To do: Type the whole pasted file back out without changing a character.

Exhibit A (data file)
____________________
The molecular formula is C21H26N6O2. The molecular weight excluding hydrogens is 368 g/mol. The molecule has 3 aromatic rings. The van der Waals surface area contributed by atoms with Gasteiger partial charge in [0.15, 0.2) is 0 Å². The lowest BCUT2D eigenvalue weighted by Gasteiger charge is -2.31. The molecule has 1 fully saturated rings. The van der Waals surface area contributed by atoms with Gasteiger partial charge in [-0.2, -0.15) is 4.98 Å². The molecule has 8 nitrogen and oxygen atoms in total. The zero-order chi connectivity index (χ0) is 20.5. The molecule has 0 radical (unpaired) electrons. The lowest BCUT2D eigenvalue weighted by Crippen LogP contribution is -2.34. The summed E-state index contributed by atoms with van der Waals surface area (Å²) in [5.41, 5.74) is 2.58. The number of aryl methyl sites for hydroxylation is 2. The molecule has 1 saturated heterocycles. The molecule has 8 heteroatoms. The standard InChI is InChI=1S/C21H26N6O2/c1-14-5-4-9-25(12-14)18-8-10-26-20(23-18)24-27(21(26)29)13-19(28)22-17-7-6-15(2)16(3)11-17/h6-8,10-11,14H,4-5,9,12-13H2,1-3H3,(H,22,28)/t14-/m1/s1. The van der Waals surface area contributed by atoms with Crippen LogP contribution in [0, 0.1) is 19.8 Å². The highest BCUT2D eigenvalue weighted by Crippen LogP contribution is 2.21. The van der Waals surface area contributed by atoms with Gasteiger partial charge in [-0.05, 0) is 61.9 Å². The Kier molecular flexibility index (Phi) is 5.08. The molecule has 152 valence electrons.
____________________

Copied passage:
The molecular formula is C21H26N6O2. The molecular weight excluding hydrogens is 368 g/mol. The molecule has 3 aromatic rings. The van der Waals surface area contributed by atoms with Gasteiger partial charge in [0.15, 0.2) is 0 Å². The lowest BCUT2D eigenvalue weighted by Gasteiger charge is -2.31. The molecule has 1 fully saturated rings. The van der Waals surface area contributed by atoms with Gasteiger partial charge in [-0.2, -0.15) is 4.98 Å². The molecule has 8 nitrogen and oxygen atoms in total. The zero-order chi connectivity index (χ0) is 20.5. The molecule has 0 radical (unpaired) electrons. The lowest BCUT2D eigenvalue weighted by Crippen LogP contribution is -2.34. The summed E-state index contributed by atoms with van der Waals surface area (Å²) in [5.41, 5.74) is 2.58. The number of aryl methyl sites for hydroxylation is 2. The molecule has 1 saturated heterocycles. The molecule has 8 heteroatoms. The standard InChI is InChI=1S/C21H26N6O2/c1-14-5-4-9-25(12-14)18-8-10-26-20(23-18)24-27(21(26)29)13-19(28)22-17-7-6-15(2)16(3)11-17/h6-8,10-11,14H,4-5,9,12-13H2,1-3H3,(H,22,28)/t14-/m1/s1. The van der Waals surface area contributed by atoms with Crippen LogP contribution in [0, 0.1) is 19.8 Å². The highest BCUT2D eigenvalue weighted by Crippen LogP contribution is 2.21. The van der Waals surface area contributed by atoms with Gasteiger partial charge in [-0.05, 0) is 61.9 Å². The Kier molecular flexibility index (Phi) is 5.08. The molecule has 152 valence electrons.